A lead with only one outlet



Related Terms

ASPERITIES

microscopic projections on metal surfaces resulting from normal surface-finishing processes. Interference between opposing asperities in sliding or rolling applications is a source of friction, and can lead to metal welding and scoring. Ideally, the lubricating film between two moving surfaces should be thicker than the combined height of the opposing asperities.

BABBITT

A soft, white, non-ferrous alloy bearing material composed principally of copper, antimony, tin and lead.

CATALYTIC CONVERTER

An integral part of vehicle emission control systems since 1975. Oxidizing converters remove hydrocarbons and carbon monoxide (CO) from exhaust gases, while reducing converters control nitrogen oxide (NOx) emissions. Both use noble metal (platinum, palladium or rhodium) catalysts that can be 'poisoned' by lead compounds in the fuel or lubricant.

LEAD NAPHTHENATE

A lead soap of naphthenic acids, the latter occurring naturally in petroleum.

PROACTIVE MAINTENANCE

A type of condition-based maintenance emphasizing the routine detection and correction of root cause conditions that would otherwise lead to failure. Such root causes as high lubricant contaminant, alignment and balance are among the most critical.

GRAPESHOT

Small balls of lead fired from a cannon, analogous to shotgun shot but on a larger scale. Similar to canister shot but with larger individual shot. Used to injure personnel and damage rigging more than to cause structural damage.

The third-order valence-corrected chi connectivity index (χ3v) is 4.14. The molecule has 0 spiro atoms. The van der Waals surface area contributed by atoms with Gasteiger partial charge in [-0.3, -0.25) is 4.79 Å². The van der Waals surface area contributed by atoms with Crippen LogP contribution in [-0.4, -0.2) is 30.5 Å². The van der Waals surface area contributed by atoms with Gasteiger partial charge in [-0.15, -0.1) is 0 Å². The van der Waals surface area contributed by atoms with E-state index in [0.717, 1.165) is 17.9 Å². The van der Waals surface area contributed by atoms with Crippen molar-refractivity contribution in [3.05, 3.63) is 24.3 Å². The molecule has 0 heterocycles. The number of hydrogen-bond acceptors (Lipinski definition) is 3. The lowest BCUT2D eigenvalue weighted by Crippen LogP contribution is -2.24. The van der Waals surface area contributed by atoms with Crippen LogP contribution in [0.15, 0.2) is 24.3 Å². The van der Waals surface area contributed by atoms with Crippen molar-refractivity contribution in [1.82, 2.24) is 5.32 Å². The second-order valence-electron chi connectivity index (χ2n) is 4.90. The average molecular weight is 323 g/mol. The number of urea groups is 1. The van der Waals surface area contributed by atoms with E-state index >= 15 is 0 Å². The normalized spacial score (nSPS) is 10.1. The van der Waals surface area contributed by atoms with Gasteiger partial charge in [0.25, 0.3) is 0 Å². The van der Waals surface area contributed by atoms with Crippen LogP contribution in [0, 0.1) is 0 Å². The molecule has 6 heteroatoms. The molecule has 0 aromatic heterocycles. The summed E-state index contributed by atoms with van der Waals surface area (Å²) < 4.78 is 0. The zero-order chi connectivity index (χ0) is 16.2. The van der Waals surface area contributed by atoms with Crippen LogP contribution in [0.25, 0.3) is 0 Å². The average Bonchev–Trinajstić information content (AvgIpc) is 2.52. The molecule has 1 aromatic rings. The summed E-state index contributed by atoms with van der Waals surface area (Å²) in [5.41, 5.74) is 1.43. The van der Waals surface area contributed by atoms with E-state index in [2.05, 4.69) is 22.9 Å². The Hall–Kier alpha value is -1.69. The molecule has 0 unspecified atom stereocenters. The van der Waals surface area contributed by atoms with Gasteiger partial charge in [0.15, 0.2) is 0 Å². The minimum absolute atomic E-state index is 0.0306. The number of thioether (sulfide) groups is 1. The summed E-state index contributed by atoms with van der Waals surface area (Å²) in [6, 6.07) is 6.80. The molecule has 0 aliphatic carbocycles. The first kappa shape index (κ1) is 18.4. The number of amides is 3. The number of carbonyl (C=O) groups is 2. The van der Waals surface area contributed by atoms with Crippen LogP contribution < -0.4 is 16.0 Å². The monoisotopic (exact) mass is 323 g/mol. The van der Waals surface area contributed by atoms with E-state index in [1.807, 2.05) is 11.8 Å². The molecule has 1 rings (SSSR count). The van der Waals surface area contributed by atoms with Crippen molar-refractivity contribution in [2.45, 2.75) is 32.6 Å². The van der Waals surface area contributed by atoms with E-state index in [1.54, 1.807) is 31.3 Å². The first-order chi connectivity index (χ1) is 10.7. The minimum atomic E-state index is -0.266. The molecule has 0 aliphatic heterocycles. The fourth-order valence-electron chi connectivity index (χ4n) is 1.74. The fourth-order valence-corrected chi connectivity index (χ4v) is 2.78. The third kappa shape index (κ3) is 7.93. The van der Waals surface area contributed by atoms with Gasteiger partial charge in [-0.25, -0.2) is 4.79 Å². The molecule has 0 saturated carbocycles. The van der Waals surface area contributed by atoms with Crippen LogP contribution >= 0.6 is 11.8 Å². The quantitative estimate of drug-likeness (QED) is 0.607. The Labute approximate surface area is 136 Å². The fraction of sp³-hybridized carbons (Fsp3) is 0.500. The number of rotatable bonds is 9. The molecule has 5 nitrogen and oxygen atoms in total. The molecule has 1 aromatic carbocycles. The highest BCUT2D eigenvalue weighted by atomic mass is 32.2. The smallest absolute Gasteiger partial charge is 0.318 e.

LEAD

  1. A plummet or mass of lead attached to a line, used in sounding depth at sea.
  2. In former usage, to estimate velocity in knots.
  3. The direction a mooring line takes up while being handled or when made fast.

TACKING DUELS

In sailboat racing on an upwind leg of the race course the complex manoeuvres of lead and overtaking boats to vie for the aerodynamic advantage of clear air. This results from the ongoing strategy of the lead boat's effort to keep the following boat(s) in the blanket of disturbed bad air he is creating.

VANG

  1. A rope (line) leading from gaff to either side of the deck, used to prevent the gaff from sagging.
  2. One of a pair of ropes leading from the deck to the head of a spritsail. It steadies the sprit and can control the sails performmance during a tack. The vang fall blocks are mounted slightly afore the main horse while rolling vangs are extra preventers lead forward to keep the sail to leeward in heavy weather.

THREAD LEAD

The distance thread advances in one complete turn along its axis. For a single thread the lead is equal to the pitch. For a double thread (the thread with two starts) the lead is equal to twice the pitch.

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